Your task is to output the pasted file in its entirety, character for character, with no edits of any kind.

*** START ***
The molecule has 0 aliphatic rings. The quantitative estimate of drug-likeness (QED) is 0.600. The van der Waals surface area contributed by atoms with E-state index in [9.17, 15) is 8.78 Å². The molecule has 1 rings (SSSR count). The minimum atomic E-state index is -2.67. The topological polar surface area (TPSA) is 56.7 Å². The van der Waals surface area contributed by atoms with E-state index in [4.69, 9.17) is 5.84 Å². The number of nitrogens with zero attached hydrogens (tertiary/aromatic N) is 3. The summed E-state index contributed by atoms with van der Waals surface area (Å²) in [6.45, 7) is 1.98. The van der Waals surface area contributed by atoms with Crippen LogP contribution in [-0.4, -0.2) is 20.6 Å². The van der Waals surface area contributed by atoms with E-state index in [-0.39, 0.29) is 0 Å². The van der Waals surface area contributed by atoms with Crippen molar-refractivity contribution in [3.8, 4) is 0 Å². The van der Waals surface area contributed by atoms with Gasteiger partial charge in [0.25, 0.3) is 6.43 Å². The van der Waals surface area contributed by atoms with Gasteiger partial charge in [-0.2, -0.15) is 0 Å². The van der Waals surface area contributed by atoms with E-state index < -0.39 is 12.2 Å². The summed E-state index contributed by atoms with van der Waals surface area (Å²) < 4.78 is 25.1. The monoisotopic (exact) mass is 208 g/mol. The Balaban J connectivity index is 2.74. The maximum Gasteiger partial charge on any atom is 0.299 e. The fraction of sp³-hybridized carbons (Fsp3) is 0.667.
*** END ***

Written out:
The molecule has 0 aliphatic rings. The quantitative estimate of drug-likeness (QED) is 0.600. The van der Waals surface area contributed by atoms with E-state index in [9.17, 15) is 8.78 Å². The molecule has 1 rings (SSSR count). The minimum atomic E-state index is -2.67. The topological polar surface area (TPSA) is 56.7 Å². The van der Waals surface area contributed by atoms with E-state index in [4.69, 9.17) is 5.84 Å². The number of nitrogens with zero attached hydrogens (tertiary/aromatic N) is 3. The summed E-state index contributed by atoms with van der Waals surface area (Å²) in [6.45, 7) is 1.98. The van der Waals surface area contributed by atoms with Crippen LogP contribution in [-0.4, -0.2) is 20.6 Å². The van der Waals surface area contributed by atoms with E-state index in [-0.39, 0.29) is 0 Å². The van der Waals surface area contributed by atoms with Crippen molar-refractivity contribution in [3.8, 4) is 0 Å². The van der Waals surface area contributed by atoms with Gasteiger partial charge in [0.25, 0.3) is 6.43 Å². The van der Waals surface area contributed by atoms with Gasteiger partial charge in [-0.2, -0.15) is 0 Å². The van der Waals surface area contributed by atoms with E-state index < -0.39 is 12.2 Å². The summed E-state index contributed by atoms with van der Waals surface area (Å²) < 4.78 is 25.1. The monoisotopic (exact) mass is 208 g/mol. The Balaban J connectivity index is 2.74. The maximum Gasteiger partial charge on any atom is 0.299 e. The fraction of sp³-hybridized carbons (Fsp3) is 0.667.